This is what last Monday looked like. Let's not forget the car ride and traffic to get to the city. We waited in the waiting room and then waited in the room a bit longer. How can doctors get an hour behind in their schedule when your appointment is at 10:00 a.m.? Waiting, waiting, waiting, anxiety, hurry up and wait. But these appointments are a necessary evil when you have cancer. Mom just celebrated one year post stem cell transplant. In the words of her good looking doctor, "This is disappointing, but not surprising as you did not achieve full remission with the transplant."
For a few months now the levels and numbers and all things monitored have been moving and changing. "I don't like this trend, " said the doctor. "Nor do I," said the patient. "Not cool, " said the daughter. But let's not get ahead of ourselves with worry and doubt and anxiety. Let's break down the specifics of what we know and work with that.
Since Mom's transplant she has been receiving a small dose of a lovely little cocktail mixed with a cancer drug and steroid. (such a good mix!) It was a low dose once a month. That ain't doing the trick anymore. So she will now get a weekly injection (vs. an I.V.) some steroids and some anti-nausea meds. It seemed daunting to be "chained to home" for four months, but the first treatment proved to be "not as big of a deal as it seemed." We are always our worst enemies in terms of working ourselves up, looking too far ahead and making mountains out of mole holes. (cancer mole holes suck!)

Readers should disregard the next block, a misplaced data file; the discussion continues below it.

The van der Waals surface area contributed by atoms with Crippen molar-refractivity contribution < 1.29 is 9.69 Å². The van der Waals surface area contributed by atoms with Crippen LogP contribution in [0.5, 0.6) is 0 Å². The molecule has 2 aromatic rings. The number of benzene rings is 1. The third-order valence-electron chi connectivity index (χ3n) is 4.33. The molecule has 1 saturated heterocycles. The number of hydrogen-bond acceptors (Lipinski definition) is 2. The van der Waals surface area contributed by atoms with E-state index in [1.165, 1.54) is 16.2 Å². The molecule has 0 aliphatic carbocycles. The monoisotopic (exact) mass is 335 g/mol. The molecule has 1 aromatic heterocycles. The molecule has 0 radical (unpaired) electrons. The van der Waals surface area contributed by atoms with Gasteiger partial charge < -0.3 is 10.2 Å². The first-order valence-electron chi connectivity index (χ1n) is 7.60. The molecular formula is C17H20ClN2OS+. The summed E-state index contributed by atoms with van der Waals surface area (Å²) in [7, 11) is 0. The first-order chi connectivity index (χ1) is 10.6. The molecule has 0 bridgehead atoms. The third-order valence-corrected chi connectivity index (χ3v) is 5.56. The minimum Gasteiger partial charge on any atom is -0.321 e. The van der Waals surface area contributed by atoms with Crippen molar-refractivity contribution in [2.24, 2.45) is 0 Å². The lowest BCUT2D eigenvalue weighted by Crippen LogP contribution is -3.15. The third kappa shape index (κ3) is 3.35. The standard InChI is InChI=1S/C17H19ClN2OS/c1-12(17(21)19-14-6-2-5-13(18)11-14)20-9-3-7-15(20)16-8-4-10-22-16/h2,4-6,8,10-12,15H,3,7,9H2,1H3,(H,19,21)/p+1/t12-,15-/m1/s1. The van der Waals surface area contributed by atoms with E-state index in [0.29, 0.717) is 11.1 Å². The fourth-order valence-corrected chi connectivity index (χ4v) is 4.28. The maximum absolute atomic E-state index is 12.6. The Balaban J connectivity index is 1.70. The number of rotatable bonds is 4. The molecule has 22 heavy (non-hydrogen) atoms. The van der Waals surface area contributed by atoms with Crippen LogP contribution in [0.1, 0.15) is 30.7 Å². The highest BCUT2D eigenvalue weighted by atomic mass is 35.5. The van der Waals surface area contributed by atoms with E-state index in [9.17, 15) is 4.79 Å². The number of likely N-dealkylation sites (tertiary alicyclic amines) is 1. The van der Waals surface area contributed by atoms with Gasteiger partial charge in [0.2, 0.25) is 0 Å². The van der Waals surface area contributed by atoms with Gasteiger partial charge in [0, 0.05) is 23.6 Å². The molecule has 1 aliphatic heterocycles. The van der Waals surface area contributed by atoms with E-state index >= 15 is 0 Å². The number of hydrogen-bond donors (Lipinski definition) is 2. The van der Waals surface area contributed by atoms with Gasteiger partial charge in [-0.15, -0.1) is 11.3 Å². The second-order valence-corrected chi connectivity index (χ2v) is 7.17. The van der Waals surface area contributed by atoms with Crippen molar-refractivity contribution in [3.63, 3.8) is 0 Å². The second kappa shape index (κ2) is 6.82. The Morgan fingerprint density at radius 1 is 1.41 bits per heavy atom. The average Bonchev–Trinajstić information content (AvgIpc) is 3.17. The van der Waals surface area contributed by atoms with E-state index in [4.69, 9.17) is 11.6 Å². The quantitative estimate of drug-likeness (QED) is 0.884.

The first time I entered this waiting area I was impressed. So "fine hotel like" and filled with helpful people to answer your questions and get you water or coffee. Fast forward one plus years, and it is like any other waiting room in any other doctors office. Now I look around and wonder who is sick, who is here for the first time, heart beating faster, awaiting one's fate. Waiting to hear the words out loud. The life changing words that set your axis spinning.
We had a good visit and waited some more to get some blood tests done. In 4-6 weeks the doc will determine if this cocktail is knocking down the disease. Knocking the shit out of it and putting it to rest for good. That is our goal. When you have a chronic disease you can never rest on your laurels. You can forget all you want, but it will knock on your door when you least expect it and say, "Hello again, remember me?"
SOLDIER ON MAMA....
We got this. You have hair again and for all that we've already done this ain't no big thing. We are in it to win it. There are trips to be taken, plane rides and car rides and grandchildren to hug.....lunches and coffee with friends, cocktails and laughter to be had. Basically "screw you multiple myeloma." Somebody has a whole hell of a lot of life left to be lived. You can knock on this door all you want, but you ain't gettin' in.
Love you Mom. Love you Sis. Our team soldiers on.....It's all we know how to do. The three of us together can do just about anything.